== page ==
Posted 28/02/2021 in Category 1

How much will power (self-control) do I have?

How much will power (self-control) do I have?


Just think about the last run at training or the last set of sprints or those few crunches to make it 20 in a row. Any time we have a task or set of tasks to complete, we need to manage our physical, mental and emotional resources to last to the end. The trouble with most tasks, however, is that we do not know when the end shall be? And worse still, the end of one session or task might signal the beginning of another task. 


Roy Baumeister and colleagues proposed a model of self-control that functions on a limited resource. What they meant was that our ability to control ourselves has limits. This strength varies among people, and different tasks reduce our level of self-control. If we think about self-control as a muscle getting tired from exertion, we reduce the strength we need for subsequent tasks. This idea of strength is intriguing because we eat, drink, spend money, think, and so on all the time, and these actions depend upon a level of self-control. 


What does this notion of self-control mean for athletes? Athletes are constantly delaying gratification in their lives. They put so many things until later because what they wish to achieve now and in the future depends on a level of self-control for the benefits to enjoy later. Each day we make choices, so how do we come to make helpful choices? With self-control, we alter our responses to fit in with expectations of ourselves and others. Self-control is deliberate, conscious and effortful. We need to exert control to display self-control. To say no to alcohol, for a few months while training, might be the self-controlled action of an athlete preparing for the Olympics.  


So how do we keep or maintain self-control when we need it most? Most people think about self-control as will power. Some people see their ability to change behaviour as a process of will power alone; however, there are more details to consider. If you think about children in school or athletes in sport, you might wonder why on person persists and another falters and withdraws. Will power can appear like a strength in some people, whereas others might not be so fortunate, but this idea of energy is relatively new. But energy is such an appropriate idea because there might just be something in this idea of will power and energy to meet the challenges of everyday. Baumeister recognised that self-control deteriorated over time with repeated exertions. It’s difficult to maintain self-control when your self-control energy is low. Can you imagine trying to make that last tackle at the end of a rugby match or deciding to get up from the ground to keep your position as a hooker? This decision-making process is costly and the more exertions on the field of play, the more demand we place on our self-control energy.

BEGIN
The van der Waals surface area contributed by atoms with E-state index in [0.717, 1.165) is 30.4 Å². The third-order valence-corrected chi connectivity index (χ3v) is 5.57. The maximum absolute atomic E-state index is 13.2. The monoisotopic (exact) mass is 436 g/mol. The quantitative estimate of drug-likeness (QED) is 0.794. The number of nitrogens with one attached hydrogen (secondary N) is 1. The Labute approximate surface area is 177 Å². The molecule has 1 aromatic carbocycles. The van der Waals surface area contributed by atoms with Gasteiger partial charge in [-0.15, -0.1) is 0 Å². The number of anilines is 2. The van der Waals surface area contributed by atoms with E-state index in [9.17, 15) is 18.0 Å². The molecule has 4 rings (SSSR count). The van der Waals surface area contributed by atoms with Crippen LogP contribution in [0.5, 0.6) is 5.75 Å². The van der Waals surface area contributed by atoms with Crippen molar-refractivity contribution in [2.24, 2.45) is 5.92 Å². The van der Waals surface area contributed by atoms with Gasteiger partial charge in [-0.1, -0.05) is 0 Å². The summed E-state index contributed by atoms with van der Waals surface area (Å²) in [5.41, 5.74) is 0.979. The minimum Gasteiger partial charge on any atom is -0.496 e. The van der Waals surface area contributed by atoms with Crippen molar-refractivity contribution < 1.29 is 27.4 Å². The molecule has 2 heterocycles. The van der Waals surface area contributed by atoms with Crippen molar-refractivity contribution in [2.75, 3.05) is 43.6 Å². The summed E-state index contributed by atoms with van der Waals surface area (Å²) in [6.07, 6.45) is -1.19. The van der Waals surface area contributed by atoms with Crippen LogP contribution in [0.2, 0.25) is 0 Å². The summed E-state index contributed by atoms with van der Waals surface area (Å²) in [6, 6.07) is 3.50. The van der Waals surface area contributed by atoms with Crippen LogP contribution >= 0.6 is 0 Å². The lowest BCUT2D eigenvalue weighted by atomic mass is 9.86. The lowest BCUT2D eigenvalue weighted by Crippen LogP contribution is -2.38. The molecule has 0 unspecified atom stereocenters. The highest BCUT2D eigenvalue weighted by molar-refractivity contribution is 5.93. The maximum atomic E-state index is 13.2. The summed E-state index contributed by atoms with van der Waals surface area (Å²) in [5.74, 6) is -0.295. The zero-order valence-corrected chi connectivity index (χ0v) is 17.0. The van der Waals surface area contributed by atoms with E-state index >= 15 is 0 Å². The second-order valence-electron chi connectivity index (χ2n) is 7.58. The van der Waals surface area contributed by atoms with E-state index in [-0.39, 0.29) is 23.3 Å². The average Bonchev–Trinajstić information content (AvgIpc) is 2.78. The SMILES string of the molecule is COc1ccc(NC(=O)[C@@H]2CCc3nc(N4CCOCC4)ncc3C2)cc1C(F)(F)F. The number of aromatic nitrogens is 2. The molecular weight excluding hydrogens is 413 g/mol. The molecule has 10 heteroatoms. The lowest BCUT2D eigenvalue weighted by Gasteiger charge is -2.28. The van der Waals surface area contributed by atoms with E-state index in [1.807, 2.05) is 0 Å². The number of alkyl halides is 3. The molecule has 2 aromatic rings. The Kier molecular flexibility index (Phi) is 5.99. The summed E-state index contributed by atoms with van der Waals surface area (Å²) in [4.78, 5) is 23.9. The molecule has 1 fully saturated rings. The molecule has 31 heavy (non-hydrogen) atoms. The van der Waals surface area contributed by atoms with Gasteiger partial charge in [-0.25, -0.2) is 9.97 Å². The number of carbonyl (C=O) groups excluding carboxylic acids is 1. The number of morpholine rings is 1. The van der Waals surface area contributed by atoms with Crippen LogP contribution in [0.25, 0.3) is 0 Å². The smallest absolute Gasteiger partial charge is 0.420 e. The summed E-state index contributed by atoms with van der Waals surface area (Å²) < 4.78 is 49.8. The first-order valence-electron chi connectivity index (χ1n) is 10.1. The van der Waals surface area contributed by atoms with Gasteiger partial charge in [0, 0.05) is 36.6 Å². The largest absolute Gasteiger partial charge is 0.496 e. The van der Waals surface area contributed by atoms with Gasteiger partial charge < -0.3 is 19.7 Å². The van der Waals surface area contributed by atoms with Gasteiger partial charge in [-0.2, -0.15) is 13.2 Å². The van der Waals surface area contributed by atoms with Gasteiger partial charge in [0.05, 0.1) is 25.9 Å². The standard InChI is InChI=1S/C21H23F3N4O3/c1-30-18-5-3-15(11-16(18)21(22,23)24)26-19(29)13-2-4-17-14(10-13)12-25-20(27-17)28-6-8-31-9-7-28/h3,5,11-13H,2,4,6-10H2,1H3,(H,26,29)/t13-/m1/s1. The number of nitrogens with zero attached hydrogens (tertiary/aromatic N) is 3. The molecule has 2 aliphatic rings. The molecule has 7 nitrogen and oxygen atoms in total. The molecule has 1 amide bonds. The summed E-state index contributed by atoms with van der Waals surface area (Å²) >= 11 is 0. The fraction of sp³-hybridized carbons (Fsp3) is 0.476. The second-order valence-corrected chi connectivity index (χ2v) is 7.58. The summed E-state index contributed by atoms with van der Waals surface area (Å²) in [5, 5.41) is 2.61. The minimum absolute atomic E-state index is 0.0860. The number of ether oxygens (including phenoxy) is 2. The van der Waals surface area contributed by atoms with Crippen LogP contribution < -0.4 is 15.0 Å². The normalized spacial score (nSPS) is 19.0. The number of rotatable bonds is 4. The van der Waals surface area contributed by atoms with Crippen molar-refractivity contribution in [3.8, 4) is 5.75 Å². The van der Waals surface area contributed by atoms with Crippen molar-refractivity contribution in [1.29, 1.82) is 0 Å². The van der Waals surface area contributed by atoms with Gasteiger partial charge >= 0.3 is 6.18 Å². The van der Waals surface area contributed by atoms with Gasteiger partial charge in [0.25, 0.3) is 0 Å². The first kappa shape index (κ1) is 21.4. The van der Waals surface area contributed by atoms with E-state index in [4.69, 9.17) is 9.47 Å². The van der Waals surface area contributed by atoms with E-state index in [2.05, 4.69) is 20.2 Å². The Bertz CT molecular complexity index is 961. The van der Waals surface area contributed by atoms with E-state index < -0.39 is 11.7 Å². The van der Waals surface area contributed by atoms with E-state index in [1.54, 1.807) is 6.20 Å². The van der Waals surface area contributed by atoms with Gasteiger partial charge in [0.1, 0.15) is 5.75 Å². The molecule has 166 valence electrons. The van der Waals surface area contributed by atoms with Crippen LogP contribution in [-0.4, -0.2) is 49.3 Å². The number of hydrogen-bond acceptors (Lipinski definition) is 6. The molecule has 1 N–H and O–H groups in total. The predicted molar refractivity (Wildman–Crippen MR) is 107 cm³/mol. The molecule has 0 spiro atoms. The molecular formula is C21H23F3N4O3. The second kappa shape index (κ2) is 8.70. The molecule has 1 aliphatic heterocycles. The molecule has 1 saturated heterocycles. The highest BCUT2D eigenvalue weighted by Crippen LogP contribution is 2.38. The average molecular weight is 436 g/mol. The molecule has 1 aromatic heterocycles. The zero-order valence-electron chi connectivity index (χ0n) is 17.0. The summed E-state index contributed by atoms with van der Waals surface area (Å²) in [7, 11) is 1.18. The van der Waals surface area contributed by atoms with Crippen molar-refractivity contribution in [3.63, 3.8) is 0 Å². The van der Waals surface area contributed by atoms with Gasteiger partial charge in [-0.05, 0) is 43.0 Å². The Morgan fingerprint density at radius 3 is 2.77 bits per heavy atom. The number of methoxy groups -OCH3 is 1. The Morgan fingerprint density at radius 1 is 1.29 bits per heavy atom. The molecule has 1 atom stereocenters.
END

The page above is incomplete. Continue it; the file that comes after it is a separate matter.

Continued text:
We need to realise the limits of our self-control. If that case is true, we need to organise our performances to allow for the deterioration in self-control to do the work that we can do efficiently and save the resources we need for the critical moments in the game or competition. 


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Reference

Baumeister, R. F., Vohs, K. D., and Tice, D. M. (2007). The strength model of self-control. Current Directions in Psychological Science, 16, 351–355. doi: 10.1111/j.1467-8721.2007.00534.x

Image by Scott Webb from Pixabay